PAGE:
Akbar’s legacy as a visionary ruler, his expansion of the empire, promotion of religious tolerance, and patronage of arts and culture continue to influence Indian history and culture to this day.
Who Is Mughal Emperor Akbar?
Abu’l-Fath Jalal-ud-din Muhammad Akbar, popularly known as Akbar the Great, was the third Mughal emperor who reigned from 1556 to 1605.
He was born on October 15, 1542, in the Rajput Fortress of Amarkot, Rajputana, to Mughal Emperor Humayun and Hamida Banu Begum. Akbar spent his youth in Kabul with his paternal uncles and aunts.
Akbar’s early education centred mostly on physical training, teaching him to hunt, run, and battle. Although he never learned to read or write, he would have someone read to him in the evenings.
Akbar was appointed governor of Ghazni at the age of nine and married his first wife, Ruqaiya Sultan Begum, Hindal Mirza’s daughter.
Humayun reconquered Delhi with the help of his Persian friend Tahmasp I in 1555, following the instability surrounding the succession of Sher Shah Suri’s son, Islam Shah.
Humayun died a few months later, and Akbar’s guardian, Bairam Khan, covered his death to prepare for Akbar’s succession. Akbar was crowned Mughal emperor in Kalanaur, Punjab, on 14 February 1556, at the age of 14. Bairam Khan ruled on his behalf till Akbar achieved adulthood.
Through military victories and diplomatic initiatives, Akbar progressively enlarged the Mughal Empire to include much of the Indian subcontinent throughout his reign.
He used marriage and diplomacy to appease conquered monarchs in order to construct a centralised authority.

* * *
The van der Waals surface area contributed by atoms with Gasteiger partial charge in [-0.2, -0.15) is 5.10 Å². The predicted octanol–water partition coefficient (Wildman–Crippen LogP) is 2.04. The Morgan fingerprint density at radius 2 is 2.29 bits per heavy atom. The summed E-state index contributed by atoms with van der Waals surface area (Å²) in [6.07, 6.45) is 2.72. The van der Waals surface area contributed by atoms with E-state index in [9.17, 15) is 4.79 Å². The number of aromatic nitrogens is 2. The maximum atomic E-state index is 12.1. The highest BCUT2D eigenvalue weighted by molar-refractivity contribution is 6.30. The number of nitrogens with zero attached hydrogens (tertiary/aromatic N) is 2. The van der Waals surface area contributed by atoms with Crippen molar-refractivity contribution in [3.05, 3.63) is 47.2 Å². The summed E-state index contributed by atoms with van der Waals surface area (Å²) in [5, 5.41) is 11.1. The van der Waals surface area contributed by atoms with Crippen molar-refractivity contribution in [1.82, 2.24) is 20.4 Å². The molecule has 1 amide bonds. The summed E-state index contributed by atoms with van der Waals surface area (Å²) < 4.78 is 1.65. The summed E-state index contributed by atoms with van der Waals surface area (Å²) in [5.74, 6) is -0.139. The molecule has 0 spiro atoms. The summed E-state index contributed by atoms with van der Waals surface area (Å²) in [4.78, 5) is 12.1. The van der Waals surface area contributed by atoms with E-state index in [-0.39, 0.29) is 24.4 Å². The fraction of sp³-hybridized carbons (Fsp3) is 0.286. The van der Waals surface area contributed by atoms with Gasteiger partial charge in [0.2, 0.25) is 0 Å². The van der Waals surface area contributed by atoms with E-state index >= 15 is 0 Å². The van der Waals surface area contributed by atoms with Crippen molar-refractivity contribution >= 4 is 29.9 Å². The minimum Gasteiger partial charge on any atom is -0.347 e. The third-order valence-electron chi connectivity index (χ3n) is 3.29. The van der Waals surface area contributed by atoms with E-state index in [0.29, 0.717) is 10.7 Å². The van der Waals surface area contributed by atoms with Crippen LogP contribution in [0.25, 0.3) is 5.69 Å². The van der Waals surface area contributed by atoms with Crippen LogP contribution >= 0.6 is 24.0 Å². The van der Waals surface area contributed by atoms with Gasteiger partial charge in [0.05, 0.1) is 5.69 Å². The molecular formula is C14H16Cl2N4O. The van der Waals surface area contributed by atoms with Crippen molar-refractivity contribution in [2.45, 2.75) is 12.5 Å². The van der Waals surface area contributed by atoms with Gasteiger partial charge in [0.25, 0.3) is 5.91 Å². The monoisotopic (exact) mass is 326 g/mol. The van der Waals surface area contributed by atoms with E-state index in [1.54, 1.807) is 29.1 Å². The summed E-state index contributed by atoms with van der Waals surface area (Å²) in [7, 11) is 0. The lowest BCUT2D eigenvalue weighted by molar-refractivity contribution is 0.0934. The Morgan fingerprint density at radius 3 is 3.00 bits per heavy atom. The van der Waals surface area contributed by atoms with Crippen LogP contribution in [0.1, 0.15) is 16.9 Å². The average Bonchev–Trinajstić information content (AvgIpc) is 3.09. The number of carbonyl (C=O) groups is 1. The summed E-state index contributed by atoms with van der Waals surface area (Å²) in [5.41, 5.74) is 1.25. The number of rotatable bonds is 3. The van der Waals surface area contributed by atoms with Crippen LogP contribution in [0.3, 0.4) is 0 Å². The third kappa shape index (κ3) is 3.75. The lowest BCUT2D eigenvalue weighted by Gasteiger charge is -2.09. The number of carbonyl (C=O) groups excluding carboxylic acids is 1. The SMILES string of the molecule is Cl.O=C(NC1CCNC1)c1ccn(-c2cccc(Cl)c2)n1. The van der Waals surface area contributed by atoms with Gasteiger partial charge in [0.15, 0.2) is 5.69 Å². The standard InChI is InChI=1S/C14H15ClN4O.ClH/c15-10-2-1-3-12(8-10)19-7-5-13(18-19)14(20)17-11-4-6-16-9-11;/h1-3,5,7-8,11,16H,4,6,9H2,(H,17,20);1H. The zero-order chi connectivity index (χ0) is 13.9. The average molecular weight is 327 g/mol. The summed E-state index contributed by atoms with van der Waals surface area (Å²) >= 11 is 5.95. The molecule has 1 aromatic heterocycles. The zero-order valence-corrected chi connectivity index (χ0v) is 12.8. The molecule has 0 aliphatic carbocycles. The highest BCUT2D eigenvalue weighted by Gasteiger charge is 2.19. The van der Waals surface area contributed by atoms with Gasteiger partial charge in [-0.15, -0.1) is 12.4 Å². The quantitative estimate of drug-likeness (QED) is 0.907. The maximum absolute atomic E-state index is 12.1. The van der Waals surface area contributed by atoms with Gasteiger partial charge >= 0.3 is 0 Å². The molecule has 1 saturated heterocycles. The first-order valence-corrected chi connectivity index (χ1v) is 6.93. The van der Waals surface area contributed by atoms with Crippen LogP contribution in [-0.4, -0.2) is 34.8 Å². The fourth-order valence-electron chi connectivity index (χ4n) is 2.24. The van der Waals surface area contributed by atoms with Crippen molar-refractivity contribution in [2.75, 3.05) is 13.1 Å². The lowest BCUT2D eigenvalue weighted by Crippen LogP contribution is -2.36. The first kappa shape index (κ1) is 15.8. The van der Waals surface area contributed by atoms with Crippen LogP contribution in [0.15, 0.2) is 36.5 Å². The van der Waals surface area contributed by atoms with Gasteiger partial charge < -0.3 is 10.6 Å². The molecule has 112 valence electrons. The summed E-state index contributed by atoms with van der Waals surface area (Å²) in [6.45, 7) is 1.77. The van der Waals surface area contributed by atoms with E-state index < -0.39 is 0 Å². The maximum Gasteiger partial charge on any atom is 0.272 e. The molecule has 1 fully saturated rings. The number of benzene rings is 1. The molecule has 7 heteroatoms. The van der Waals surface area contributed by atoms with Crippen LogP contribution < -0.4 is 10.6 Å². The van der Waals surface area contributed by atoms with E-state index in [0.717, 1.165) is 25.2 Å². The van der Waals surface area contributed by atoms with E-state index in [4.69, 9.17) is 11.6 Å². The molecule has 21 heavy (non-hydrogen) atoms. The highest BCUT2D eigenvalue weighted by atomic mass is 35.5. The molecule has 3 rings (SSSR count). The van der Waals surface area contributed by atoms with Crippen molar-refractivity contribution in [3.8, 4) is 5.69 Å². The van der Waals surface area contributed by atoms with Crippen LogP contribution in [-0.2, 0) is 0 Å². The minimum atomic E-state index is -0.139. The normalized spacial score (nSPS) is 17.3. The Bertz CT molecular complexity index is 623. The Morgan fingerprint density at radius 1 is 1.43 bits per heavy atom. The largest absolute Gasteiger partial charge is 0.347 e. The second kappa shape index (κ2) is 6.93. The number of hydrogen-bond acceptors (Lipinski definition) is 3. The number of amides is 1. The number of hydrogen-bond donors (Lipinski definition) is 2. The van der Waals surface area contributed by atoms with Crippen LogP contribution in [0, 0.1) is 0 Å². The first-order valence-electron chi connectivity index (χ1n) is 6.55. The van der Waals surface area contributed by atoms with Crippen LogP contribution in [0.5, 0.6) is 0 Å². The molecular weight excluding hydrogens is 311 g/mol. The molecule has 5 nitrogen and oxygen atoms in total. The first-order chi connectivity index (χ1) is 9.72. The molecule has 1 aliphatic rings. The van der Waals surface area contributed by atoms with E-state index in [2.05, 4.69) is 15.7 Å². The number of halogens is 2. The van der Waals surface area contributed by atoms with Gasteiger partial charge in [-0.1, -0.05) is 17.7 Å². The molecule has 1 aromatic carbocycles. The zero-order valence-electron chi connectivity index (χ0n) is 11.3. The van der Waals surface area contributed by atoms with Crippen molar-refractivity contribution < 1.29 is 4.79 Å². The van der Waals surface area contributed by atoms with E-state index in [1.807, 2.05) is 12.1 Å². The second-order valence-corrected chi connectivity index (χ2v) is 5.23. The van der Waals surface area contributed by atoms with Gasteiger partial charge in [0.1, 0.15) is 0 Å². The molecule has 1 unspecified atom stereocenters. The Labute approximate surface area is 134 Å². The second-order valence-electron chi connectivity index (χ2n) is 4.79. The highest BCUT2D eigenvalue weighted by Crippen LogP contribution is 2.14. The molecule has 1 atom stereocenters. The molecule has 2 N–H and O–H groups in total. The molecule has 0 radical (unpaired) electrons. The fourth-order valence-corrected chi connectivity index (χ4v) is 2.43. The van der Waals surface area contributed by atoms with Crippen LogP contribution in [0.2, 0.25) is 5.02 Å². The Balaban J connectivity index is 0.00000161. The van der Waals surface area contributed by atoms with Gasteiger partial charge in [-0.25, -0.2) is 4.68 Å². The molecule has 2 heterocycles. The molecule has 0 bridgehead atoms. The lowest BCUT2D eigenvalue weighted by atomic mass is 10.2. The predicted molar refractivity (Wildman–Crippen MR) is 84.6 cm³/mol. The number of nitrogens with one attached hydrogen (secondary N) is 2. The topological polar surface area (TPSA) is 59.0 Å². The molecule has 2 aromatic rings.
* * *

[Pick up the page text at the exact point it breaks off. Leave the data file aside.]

His inclusive policies attempted to garner the support of his non-Muslim subjects as well. He abolished the sectarian tax and put non-Muslims to positions of power in his religiously and culturally diverse empire, maintaining peace and stability.
The Mughal Empire enjoyed substantial economic growth and became an affluent empire under Akbar’s reign. The empire’s economy tripled in size and richness, resulting in increased economic activity and patronage of Indo-Persian culture.
Akbar’s courts at Delhi, Agra, and Fatehpur Sikri drew holy men from all faiths, painters, poets, architects, and thinkers, transforming them into centres of study, arts, and literature.
Mughal arts, like painting and architecture, incorporated indigenous Indian aspects as well as Timurid and Perso-Islamic influences.
Seeking religious unity within his kingdom, Akbar became disillusioned with orthodox Islam and instituted Din-i Ilahi, a syncretic ideology.
Its origins can be traced back to Islam, Hinduism, Zoroastrianism, and Christianity. This creed was an attempt to promote religious harmony and bring together disparate populations.
On October 27, 1605, Akbar’s reign came to an end, and he was succeeded by his son, Prince Salim, who became Emperor Jahangir.
Who Is Mughal Emperor Akbar’s First Wife?
Mughal Emperor Akbar’s first wife is known as Ruqaiya Sultan Begum. She was a first cousin of her husband and was a Mughal princess by birth.